The connection between the words in a sentence is realized through the changes in their forms and these changes in the form of the words to indicate their function in the sentence are what Matthews referred to as ‘inflections’, and the study of the formation of words and how they may change their form is called morphology.[40, p.53] Something which may be expressed syntactically in some languages may be ex-pressed morphologically in others. Which element is subject and which is object is signaled syntactically in the examples from English, while it is expressed morphologically in the Ukrainian examples.

Syntax and morphology make up what is traditionally referred to as ‘grammar’; an alternative term for it is morphosyntax, which explicitly recognizes the important relationship between syntax and morphology.[40, p.56]

Syntax deals with simple sentences, like:

(1) Bosinney was waiting for the answer. [59, p.25]

(2) Mrs. Small grew nervous.[59, p.54]

But one of the most important syntactic properties of language is that simple sentences can be combined in various ways to form complex sentences. Syntax makes possible the formulation of expressions with complex meanings out of elements with simple meanings. One of the defining features of human language is its unlimited nature; that is, the number of meaningful expressions that can be produced by users of a human language is potentially infinite, and this expressive potential comes from the combination of the basic meaningful elements with syntactic principles.

Much of the interest in language in psychology and cognitive science comes from what the study of the cognitive mechanisms underlying language use and acquisition can reveal about the human mind.

To many people the term ‘grammar’ evokes bad memories of prescriptive rules learned in school, e.g. ‘don’t split infinitives!’ Since the early part of the twentieth century, linguistics has rejected the prescriptive tradition which underlies school grammars and focuses instead on describing what users of human language actually do, not on prescribing what they should do.

A central part of the description of what speakers do is characterizing the grammatical (or well-formed) sentences of a language and distinguishing them from ungrammatical or (ill-formed) sentences.[22, p.53] Grammatical sentences are those that are in accord with the rules and principles of the syntax of a particular language, while ungrammatical sentences violate one or more syntactic rules or principles. For example, (1) is a grammatical sentence of English, while Was waiting Bossiney for the answer would not be. This sentence is ungrammatical because it violates some of the word order rules for English, that is basic word order in English clauses is subject–verb–object, subject Bossiney precedes the predicate was waiting, and auxiliary verbs like was precede the main verb, in this case waiting. It is important to note that these are English-specific syntactic rules.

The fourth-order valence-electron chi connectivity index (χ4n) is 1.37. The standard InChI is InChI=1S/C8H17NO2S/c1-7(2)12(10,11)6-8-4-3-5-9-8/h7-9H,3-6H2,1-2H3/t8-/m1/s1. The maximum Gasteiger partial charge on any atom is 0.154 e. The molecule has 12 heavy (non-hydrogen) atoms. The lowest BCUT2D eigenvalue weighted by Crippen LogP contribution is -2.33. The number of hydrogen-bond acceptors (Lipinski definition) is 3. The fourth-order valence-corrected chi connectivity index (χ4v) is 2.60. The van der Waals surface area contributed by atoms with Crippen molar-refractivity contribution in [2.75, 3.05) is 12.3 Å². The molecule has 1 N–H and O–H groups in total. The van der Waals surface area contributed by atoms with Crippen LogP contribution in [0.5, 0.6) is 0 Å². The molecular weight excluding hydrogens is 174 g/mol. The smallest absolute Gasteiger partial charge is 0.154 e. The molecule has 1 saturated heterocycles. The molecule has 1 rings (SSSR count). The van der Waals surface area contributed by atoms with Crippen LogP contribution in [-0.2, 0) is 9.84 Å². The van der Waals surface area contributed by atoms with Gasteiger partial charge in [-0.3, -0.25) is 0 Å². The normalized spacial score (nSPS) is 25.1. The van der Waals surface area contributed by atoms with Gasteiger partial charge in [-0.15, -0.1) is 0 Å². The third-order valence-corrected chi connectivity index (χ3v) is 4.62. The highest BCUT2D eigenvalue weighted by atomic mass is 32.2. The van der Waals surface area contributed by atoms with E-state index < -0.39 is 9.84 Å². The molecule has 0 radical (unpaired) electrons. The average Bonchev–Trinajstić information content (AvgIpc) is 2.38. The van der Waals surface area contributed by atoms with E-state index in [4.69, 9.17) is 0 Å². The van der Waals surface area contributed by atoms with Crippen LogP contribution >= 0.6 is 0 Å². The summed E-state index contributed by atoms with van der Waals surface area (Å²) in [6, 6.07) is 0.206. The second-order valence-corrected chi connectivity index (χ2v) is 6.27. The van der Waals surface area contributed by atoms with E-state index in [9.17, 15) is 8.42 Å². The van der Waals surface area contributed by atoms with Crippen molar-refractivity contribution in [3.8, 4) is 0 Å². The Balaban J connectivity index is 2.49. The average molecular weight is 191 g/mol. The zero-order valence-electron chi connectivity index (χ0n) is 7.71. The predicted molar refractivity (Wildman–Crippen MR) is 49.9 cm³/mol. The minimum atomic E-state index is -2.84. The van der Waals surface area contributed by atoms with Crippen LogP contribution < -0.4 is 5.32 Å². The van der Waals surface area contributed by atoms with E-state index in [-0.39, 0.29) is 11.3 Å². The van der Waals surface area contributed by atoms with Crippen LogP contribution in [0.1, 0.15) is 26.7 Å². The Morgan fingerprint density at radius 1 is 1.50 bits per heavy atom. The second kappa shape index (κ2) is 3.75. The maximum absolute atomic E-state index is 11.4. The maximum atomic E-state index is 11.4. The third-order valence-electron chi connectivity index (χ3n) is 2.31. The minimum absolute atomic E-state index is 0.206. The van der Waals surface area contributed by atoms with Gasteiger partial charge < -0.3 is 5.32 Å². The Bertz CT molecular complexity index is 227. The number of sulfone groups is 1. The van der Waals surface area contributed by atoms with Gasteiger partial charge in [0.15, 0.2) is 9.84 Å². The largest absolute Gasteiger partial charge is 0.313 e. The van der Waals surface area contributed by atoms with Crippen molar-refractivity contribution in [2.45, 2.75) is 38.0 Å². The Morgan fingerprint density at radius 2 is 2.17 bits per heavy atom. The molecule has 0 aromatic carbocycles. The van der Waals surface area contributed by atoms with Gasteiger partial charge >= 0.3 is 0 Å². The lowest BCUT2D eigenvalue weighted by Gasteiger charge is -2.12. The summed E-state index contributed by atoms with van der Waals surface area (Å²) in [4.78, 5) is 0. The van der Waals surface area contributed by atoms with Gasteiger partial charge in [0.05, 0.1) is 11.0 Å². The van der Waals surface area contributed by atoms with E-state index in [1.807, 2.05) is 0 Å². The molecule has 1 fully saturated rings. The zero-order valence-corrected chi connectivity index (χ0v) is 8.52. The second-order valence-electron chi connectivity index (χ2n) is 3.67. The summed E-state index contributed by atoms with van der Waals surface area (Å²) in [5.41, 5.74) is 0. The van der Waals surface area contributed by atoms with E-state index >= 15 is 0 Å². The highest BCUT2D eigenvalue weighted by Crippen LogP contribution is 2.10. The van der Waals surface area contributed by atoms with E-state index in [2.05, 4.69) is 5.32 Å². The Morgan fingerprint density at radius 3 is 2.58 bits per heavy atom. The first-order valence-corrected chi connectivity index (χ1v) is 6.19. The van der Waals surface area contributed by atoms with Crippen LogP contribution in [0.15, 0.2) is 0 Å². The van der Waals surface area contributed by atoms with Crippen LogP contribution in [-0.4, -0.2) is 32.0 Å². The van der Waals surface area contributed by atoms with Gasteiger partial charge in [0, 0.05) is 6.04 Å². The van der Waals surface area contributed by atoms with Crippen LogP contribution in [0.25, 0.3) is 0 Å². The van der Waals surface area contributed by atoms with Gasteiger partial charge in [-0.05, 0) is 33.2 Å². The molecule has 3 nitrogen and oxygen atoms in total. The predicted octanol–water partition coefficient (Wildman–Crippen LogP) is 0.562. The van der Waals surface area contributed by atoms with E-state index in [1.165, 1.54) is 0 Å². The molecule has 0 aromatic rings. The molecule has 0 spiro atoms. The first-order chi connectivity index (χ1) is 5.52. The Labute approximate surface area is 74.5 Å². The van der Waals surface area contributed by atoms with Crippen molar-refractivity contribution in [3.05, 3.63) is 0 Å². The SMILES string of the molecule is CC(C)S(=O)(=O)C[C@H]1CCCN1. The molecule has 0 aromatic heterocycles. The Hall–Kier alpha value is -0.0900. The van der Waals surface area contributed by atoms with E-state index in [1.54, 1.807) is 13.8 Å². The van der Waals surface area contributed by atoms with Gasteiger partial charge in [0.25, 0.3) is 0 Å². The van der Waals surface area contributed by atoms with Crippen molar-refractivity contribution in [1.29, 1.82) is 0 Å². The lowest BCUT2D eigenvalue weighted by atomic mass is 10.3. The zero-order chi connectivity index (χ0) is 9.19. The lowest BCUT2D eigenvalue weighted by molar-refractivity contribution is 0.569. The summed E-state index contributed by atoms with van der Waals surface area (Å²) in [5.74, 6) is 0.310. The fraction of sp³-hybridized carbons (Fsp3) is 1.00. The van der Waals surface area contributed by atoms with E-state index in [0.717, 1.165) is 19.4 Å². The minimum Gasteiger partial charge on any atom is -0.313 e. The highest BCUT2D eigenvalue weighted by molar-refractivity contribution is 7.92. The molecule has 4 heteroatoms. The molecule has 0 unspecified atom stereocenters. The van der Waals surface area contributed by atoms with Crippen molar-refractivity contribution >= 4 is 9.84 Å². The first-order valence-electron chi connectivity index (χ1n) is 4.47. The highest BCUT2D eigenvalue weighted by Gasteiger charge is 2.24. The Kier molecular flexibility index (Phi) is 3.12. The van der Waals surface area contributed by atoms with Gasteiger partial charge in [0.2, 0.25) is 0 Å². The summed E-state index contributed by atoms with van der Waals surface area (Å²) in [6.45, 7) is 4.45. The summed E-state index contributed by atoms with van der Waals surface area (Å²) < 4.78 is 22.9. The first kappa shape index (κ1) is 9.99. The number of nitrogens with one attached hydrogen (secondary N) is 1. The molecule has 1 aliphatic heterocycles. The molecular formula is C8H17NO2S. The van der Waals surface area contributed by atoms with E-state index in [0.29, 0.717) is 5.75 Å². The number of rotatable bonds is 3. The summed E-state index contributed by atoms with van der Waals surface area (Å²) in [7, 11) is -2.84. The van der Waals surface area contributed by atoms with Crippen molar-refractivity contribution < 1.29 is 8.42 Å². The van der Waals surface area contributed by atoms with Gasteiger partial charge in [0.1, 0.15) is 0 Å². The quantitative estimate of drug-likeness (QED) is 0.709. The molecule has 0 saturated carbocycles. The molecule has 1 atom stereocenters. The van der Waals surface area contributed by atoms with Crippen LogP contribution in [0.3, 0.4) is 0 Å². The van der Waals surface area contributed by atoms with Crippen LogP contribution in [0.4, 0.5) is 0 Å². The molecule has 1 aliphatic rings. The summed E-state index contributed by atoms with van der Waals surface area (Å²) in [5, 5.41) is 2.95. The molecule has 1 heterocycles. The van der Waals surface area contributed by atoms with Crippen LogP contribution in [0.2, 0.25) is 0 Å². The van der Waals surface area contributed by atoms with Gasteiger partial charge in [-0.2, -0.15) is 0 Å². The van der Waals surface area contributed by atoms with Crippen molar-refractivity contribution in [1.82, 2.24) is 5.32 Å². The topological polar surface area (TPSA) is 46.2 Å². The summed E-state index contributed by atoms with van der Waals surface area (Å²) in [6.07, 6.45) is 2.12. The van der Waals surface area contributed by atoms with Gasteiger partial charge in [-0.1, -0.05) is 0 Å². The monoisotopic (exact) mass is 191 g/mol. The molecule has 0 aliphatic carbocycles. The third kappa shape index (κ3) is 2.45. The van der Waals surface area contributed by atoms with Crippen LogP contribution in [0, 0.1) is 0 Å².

Well-formed sentences are those that are in accord with the syntactic rules of the language; this does not entail that they always make sense semantically. For example, the sentence the answer was waiting Bossiney is nonsensical in terms of its meaning, but it violates no syntactic rules or principles of English; indeed, it has exactly the same syntactic structure as (1). Hence it is grammatical (well-formed), despite being semantically odd.

1.2 Aspects of syntactic structure

In the syntactic structure of sentences, two distinct yet interrelated aspects must be distinguished. The first one has already been mentioned: the function of elements as subject and direct object in a sentence. ‘Subject’ and ‘direct object’ have traditionally been referred to as grammatical relations. Hence this kind of syntax will be referred to as ‘relational structure’. It includes more than just grammatical relations like subject and direct object; it also encompasses relationships like modifier–modified, e.g. tall building or walk slowly (tall, slowly = modifier, building, walk = modified) and possessor–possessed, e.g. Pat’s car (Pat’s = possessor, car = possessed).

The second aspect concerns the organization of the units which constitute sentences. A sentence does not consist simply of a string of words; that is, in a sentence like The shaft of a passing cab brushed against his shoulder.[59] The teacher reads a book in the library, it is not the case that each word is equally related to the words adjacent to it in the string. There is no direct relationship between brushed and a or between of and the; a is related to cab, which it modifies, just as the is related to shaft which it modifies. The is related to brushed only through the shaft being the direct object of brushed. The words are organized into units which are then organized into larger units. These units are called constituents, and the hierarchical organization of the units in a sentence is called its constituent structure. This term will be used to refer to this second aspect of syntactic structure.